What are the challenges in forming a food policy council?

  • Credibility: your proposal has to be reasonable and well-grounded in research.
  • Capacity: you will be limited by your resources, personnel and finances. Plan within those limitations. Manage your people professionally. Plan for high turnover among the volunteers. Manage finances professionally. You will always be seeking funding.
  • Impact: evaluate your project honestly and prove clearly its impact on the people.
  • Political climate: you will need government and popular support.
  • Government constraints: work with the government departments to develop your plan. Don’t show up with a fully conceived plan you are lobbying for.
  • Shared leadership: Avoid depending on a single strong leader.
  • Diverse programming: Avoid focusing on a single issue or program. You need multiple issues and projects to attract a large following.

What are the successes of the OFPC to date?

  • Fostering urban agriculture.
  • Sponsoring a mobile vending truck with healthy food.
  • Fostering local procurement of food.
  • Having supported the California Homemade Food Act.
  • Maintaining funding.
  • Attracting a great range of members.
  • Being a go-to organization.

Tacoma Council and Cascade Land Trust member Ryan Mello described current issues influencing the South Puget Sound food system. We have acounty of roughly 800,000 population. There are 1448 farms in our county producing $84 million in agricultural products. In 1945 we had 5564 farms, in 1974 1140 farms, and in 2007 1448 farms. Fifty-eight percent of farmers work off their farms for their principal occupation, in order to supplement their farm income. We have to figure out how to protect the people who produce our food. We have potential; we have some of the best soils in the nation. We have to preserve our farmland in the face of pressure to sell to developers for high prices. We have an aging farmer population and need to encourage younger farmers. We lack local infrastructure for processing agricultural products and distributing them.

Our consumers are experiencing tremendous food insecurity. 54 percent of infants are supported by food stamps. Since 2009 there has been a 40 percent increase in the use of food stamps.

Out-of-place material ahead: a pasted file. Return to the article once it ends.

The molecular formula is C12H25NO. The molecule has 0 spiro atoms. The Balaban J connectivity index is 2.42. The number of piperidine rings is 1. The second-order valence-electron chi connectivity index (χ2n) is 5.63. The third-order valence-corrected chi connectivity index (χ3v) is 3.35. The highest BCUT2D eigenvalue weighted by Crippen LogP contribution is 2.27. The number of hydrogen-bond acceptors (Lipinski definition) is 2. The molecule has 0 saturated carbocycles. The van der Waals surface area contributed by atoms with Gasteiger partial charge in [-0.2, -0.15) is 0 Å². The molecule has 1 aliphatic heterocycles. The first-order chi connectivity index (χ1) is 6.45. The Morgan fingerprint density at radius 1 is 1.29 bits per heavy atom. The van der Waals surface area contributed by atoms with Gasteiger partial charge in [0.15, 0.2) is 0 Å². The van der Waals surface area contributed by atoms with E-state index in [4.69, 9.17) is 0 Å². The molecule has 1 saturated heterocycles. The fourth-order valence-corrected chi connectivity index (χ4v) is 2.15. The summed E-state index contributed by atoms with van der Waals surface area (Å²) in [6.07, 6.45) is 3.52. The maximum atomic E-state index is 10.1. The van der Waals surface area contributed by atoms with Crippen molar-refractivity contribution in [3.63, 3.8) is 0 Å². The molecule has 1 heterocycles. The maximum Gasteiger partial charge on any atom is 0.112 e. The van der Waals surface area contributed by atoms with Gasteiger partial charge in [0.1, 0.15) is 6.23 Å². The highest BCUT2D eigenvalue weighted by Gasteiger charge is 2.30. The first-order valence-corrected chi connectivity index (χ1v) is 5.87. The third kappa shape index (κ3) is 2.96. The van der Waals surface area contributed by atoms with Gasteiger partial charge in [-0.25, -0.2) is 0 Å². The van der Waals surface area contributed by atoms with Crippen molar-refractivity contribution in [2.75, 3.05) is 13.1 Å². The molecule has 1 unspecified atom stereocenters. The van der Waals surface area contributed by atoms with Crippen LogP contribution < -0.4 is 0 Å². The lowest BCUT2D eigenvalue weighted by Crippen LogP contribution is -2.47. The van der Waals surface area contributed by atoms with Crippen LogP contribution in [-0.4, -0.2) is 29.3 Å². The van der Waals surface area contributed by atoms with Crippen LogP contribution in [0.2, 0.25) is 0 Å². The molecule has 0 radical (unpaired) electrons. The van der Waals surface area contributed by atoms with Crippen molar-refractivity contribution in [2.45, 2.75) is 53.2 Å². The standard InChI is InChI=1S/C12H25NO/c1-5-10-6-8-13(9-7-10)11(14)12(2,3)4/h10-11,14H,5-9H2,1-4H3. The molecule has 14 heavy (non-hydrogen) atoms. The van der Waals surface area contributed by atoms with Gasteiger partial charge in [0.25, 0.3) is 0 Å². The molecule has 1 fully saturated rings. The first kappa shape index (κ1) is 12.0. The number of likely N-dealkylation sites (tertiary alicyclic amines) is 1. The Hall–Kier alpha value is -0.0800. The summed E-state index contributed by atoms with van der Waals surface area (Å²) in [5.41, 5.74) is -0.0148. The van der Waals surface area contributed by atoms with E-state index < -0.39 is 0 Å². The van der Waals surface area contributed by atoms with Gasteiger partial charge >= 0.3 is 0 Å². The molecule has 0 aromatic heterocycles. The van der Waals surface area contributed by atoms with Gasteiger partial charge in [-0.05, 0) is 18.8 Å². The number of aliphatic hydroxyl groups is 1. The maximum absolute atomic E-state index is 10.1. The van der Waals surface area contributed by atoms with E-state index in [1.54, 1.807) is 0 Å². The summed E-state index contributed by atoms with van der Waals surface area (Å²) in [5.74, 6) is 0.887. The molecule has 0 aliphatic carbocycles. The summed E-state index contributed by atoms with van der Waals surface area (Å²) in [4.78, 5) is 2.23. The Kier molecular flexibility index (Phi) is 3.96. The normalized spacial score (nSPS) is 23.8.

We can turn things around, if we have the political will to protect our soils, build healthy, livable, walkable communities, expand markets for local farmers, get schools, prisons, and restaurants to buy local, and support agri-tourism.

Tricia Mortell and Theresa Cross described the Clark County Food System Council. It is different from the Oakland Food Policy Council, notably in being under the Clark County Public Health Department. They provide an umbrella for community organizations: faith communities, food banks, universities, schools to create healthy food opportunities. They have a paid staff dedicated to supporting member organizations, suggesting and evaluating food policy, educating the public, and advocating. They have rescued the County Poor Farm with its rich soils, so its 80 acres can employ and teach military veterans and youth about farming. They actively seek more projects to assist. Download their Policy Road Map.

Lucy Norris, Director of Marketing for Northwest Agriculture Business Center led a panel discussion describing how to effectively connect small farms with large customers. The system they have come up with is working well. It is based on making ordering and delivery efficient. It provides the software for the farmers to post their produce on the web with pictures, text, quantity, price, and contact information. The large food customers peruse the offerings and place their orders. A customer might assemble their broccoli order from multiple farms. Then comes the second part of the equation. Northwest Agriculture Business Center has access to space at the 21 Acres food hub. The farmers all deliver their food, not to the individual customers, which would be very inefficient, but to the food hub. Northwest Agriculture Business Center assembles the order for each customer from the various farm deliveries and delivers to the customer within a two hour window.